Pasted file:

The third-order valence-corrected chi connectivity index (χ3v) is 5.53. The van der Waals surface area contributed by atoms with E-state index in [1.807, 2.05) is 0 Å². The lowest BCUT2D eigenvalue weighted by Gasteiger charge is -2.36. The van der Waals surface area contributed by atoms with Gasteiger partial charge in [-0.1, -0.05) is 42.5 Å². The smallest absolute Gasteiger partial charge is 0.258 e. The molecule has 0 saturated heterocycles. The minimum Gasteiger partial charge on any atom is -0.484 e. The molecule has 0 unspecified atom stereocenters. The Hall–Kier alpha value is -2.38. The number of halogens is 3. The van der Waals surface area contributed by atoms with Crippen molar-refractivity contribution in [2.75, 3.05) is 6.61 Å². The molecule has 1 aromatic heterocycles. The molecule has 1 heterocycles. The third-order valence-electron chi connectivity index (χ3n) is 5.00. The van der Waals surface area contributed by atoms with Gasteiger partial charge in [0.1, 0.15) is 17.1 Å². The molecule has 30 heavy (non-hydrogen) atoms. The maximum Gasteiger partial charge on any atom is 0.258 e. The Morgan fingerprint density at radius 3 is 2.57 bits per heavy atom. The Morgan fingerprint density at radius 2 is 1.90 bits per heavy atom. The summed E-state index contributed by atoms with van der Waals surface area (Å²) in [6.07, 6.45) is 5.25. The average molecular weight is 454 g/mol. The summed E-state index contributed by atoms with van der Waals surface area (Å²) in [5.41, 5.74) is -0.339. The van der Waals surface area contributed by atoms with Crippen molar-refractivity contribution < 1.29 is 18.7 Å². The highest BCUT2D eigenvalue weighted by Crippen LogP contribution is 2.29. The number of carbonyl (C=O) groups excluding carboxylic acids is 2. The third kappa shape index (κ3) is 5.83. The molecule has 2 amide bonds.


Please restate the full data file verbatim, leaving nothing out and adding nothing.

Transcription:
The third-order valence-corrected chi connectivity index (χ3v) is 5.53. The van der Waals surface area contributed by atoms with E-state index in [1.807, 2.05) is 0 Å². The lowest BCUT2D eigenvalue weighted by Gasteiger charge is -2.36. The van der Waals surface area contributed by atoms with Gasteiger partial charge in [-0.1, -0.05) is 42.5 Å². The smallest absolute Gasteiger partial charge is 0.258 e. The molecule has 0 saturated heterocycles. The minimum Gasteiger partial charge on any atom is -0.484 e. The molecule has 0 unspecified atom stereocenters. The Hall–Kier alpha value is -2.38. The number of halogens is 3. The van der Waals surface area contributed by atoms with Crippen molar-refractivity contribution in [2.75, 3.05) is 6.61 Å². The molecule has 1 aromatic heterocycles. The molecule has 1 heterocycles. The third-order valence-electron chi connectivity index (χ3n) is 5.00. The van der Waals surface area contributed by atoms with Gasteiger partial charge in [0.1, 0.15) is 17.1 Å². The molecule has 30 heavy (non-hydrogen) atoms. The maximum Gasteiger partial charge on any atom is 0.258 e. The Morgan fingerprint density at radius 3 is 2.57 bits per heavy atom. The Morgan fingerprint density at radius 2 is 1.90 bits per heavy atom. The summed E-state index contributed by atoms with van der Waals surface area (Å²) in [6.07, 6.45) is 5.25. The average molecular weight is 454 g/mol. The summed E-state index contributed by atoms with van der Waals surface area (Å²) in [5.41, 5.74) is -0.339. The van der Waals surface area contributed by atoms with Crippen molar-refractivity contribution < 1.29 is 18.7 Å². The highest BCUT2D eigenvalue weighted by Crippen LogP contribution is 2.29. The number of carbonyl (C=O) groups excluding carboxylic acids is 2. The third kappa shape index (κ3) is 5.83. The molecule has 2 amide bonds.